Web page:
A 1968-1978 Filmmaking Revolution Sparked “Is That Black Enough For You?!?” – Florida Courier | Episode Movies

“Is that black enough for you?!?” Writer-director-narrator Elvis Mitchell. His documentary surveys the revolutionary film years 1968-1978.

Now on Netflix is ​​the invigorating documentary Is That Black Enough For You?!?, borrowing its title from a line in the 1970 caper Cotton Comes to Harlem.

This film was not a climax of the forthcoming cultural revolution. But for a particularly prosperous decade, 1968-1978, black representation finally got a foot in the door of a powerful white film industry. Stories of more than one type of Black image and experience, made independently and then, because there was money, mainstream and studio-funded, found their way into theaters.

This is critic, writer, director and host Elvis Mitchell’s love letter to this decade.

It tells a collective story of long-frustrated and marginalized talent finally getting a break. Many of the key players were established (Sidney Poitier, Harry Belafonte), others younger and less polished. Many were also dazzling and unique, gone way too soon (Diana Sands at 39, Rupert Crosse at 45).

The Netflix project, produced by Steven Soderbergh and David Fincher, among others, has Mitchell speak directly to films that shaped his childhood, adulthood and calling. He’s particularly good at the immortal, peerless theme songs and soundtracks associated with everything from “Shaft” to “Superfly.”

Mitchell isn’t even trying to stay within his chosen 10 years. In “Is That Black Enough For You?!?”, Samuel L. Jackson, among others, talks about growing up watching old movies with supporting cast and occasional henchmen like Willie Best doing their caricatured, submissive, humiliating thing in bob- Hope films have done . But these actors made Jackson consider acting for a living. And maybe dream of better possibilities.

Cleverly edited and built for speed, the documentary takes a look at the legacy of pioneering silent and talkative filmmaker Oscar Micheaux; the mid-20th century breakthroughs for Poitier and Belafonte; and on groundbreaking early ’60s indies like Nothing But a Man.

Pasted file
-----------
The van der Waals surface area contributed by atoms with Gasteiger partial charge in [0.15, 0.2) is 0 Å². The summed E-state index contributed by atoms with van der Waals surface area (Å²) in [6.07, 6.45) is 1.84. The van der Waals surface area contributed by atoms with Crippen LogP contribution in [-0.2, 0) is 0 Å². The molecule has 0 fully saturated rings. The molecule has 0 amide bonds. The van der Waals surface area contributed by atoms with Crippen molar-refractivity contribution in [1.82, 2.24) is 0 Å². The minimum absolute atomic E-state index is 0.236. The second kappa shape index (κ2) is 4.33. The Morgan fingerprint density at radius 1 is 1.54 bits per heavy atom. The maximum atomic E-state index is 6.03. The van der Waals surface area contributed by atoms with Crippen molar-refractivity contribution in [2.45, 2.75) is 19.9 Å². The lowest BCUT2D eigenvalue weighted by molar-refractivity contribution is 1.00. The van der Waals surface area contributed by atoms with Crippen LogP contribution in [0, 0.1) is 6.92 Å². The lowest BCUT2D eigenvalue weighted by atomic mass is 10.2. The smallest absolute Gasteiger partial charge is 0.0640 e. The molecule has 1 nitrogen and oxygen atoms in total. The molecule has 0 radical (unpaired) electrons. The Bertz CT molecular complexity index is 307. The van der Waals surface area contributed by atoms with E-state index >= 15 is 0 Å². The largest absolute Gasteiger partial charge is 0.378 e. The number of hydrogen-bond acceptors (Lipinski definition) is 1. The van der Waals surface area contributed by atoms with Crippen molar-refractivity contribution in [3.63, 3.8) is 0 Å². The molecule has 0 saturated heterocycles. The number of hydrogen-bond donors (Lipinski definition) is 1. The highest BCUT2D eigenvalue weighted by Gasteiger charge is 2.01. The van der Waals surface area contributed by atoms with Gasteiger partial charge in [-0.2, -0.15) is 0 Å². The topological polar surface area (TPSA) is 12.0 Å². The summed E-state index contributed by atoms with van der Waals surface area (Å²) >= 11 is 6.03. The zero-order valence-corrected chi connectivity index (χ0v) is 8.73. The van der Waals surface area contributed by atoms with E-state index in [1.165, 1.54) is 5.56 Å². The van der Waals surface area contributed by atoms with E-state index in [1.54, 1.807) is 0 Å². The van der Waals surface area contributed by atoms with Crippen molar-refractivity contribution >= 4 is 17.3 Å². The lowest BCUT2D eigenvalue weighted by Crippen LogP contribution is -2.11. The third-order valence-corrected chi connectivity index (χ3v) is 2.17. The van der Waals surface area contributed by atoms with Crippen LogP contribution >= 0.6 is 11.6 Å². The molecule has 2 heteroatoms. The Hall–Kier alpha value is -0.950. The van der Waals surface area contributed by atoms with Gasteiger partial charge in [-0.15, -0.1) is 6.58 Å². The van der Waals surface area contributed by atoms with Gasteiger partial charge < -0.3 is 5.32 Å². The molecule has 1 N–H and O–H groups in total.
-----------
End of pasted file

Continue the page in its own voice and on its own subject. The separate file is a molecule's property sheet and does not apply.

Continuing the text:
As Mitchell points out, white singer Petula Clark touched black guest Belafonte’s arm in her 1968 TV special. The resulting outcry was no small one. Meanwhile, the streets burned and the assassination of Martin Luther King Jr. and Robert F. Kennedy set the course for America’s political future.

Hollywood responded with more than the usual, but also with a risk or two that opened the door a little wider. Low-budget, high-return hits like “Cotton Comes to Harlem,” “Shaft,” “Superfly” (all boasting the Curtis Mayfield score), and so many more meant times had changed. Still, Mitchell says from the off, the whiterun industry meant that “Black success was often treated in the media as if you found a $100 bill on the subway — an unrepeatable phenomenon.”

Later, Mitchell crystallizes a perspective that I find both succinct and provocative, a new way of looking at ’70s filmmaking in all its dejected post-Watergate ruminations. While white men (Gene Hackman among them) indulged in moody, bittersweet studies of stasis and despair, Mitchell argues that “Black films have redeemed the ideal of heroic protagonists” in Shaft, Coffy, and so many others.

Then came The Sting and Jaws, among others, to give the whites a happy ending. Also “Rocky”. Oddly enough, Mitchell doesn’t even bother to delve into “Star Wars,” which changed everything about the industry a year later. And not for the better. Well, that’s for another project, preferably an unauthorized one.

If nothing else, Mitchell’s fluent conversational document should draw a few more eyes to historical markers that are forever in need of new champions, like the one-off freak-out Symbiopsychotaxiplasm: Take One (1968). Or Charles Burnett’s tender 1977 classic Killer of Sheep, filmed on the streets of Burnett’s Watts in Los Angeles. “A poet who finds beauty in his own neighborhood,” is how Mitchell put it simply. Its celebration of these films is seriously entertaining

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